Vendola, a powerful platform speaker, is everything the notoriously vulgar, corrupt, and reactionary Berlusconi, an ex-lounge singer who became Italy’s richest man, is not — unconventional, anti-conformist, cultivated, lyrical. In his speeches, he says things like, “We must teach our youth the meaning of beauty!” And “Be realist, demand the impossible!” Or he tells his audiences that “the word ‘left’ means home of rights, which means turning the lights on the corners of social pain, which is to speak of the invisible, of so many people bewildered and lost!”
Vendola is a former literature student who came out at the age of 20 and did his university dissertation on Pier Paolo Pasolini, the queer poet-novelist-literary critic and filmmaker who is considered by Italians, according to the novelist Italo Calvino, to have been the most influential cultural figure of the post-World War II era. Vendola subsequently became a journalist for l’Unita, the daily newspaper of what was then the Communist Party. He was elected to the Chamber of Deputies, the Italian parliament, in 1992, and as a member of the Anti-Mafia Commission, became known as a leading opponent of the Mafia and organized crime.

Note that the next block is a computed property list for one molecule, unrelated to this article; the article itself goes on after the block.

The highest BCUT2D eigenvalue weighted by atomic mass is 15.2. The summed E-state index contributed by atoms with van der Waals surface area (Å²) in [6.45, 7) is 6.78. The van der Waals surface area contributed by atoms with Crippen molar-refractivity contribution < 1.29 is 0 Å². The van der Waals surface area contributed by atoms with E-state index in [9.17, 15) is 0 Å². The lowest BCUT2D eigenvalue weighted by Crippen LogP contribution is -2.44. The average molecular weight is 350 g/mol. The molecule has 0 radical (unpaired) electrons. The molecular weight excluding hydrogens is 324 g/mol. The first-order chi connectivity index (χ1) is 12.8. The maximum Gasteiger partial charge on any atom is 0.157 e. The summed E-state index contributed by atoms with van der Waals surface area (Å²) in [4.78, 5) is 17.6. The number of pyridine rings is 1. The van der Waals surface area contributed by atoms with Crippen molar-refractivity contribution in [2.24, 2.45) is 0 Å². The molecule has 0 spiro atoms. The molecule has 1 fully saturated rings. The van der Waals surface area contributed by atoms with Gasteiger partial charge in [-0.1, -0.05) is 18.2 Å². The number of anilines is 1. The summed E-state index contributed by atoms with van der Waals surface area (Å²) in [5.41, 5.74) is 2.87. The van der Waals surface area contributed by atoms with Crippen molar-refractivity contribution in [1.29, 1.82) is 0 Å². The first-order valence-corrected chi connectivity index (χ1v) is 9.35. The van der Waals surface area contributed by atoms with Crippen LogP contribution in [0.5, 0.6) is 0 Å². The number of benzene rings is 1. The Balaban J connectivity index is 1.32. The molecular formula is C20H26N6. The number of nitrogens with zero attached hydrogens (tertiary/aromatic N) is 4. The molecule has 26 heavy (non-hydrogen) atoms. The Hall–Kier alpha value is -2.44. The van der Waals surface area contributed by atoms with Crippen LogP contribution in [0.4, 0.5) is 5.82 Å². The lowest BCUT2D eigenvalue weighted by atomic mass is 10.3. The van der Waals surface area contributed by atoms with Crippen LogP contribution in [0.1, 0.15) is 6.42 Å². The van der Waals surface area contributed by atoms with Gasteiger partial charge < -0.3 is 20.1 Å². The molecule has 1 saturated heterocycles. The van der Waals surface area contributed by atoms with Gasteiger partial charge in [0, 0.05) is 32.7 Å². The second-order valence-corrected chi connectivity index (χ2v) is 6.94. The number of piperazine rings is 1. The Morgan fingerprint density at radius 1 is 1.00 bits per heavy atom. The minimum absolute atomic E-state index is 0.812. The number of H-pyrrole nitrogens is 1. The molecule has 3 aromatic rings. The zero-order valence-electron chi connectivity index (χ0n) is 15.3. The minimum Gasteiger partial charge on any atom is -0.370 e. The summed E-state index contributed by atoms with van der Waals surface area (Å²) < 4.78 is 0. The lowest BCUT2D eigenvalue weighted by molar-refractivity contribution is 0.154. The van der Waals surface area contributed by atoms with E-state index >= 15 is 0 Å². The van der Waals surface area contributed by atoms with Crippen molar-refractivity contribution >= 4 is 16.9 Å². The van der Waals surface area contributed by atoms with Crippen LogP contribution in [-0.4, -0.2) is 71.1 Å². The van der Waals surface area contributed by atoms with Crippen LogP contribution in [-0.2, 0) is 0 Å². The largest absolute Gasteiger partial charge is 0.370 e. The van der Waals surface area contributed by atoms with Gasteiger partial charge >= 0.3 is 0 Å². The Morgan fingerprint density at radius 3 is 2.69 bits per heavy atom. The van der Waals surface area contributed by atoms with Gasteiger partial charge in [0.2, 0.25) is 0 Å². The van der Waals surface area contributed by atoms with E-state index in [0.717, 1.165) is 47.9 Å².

Vendola is the only major Italian politician who wears an earring, and he’s a poet — some of his work been collected in a volume entitled “L’ultimo mare” (“The Last Sea”). Indeed, the campaign slogan that led to his landslide re-election campaign in January was, “Poetry is in the facts.” In running his region, Vendola has been an apostle of “small is beautiful,” and has successfully encouraged the intensive development of small-scale agriculture and of a network of small and medium-sized factories, particularly in textiles, clothing, footwear, and food products.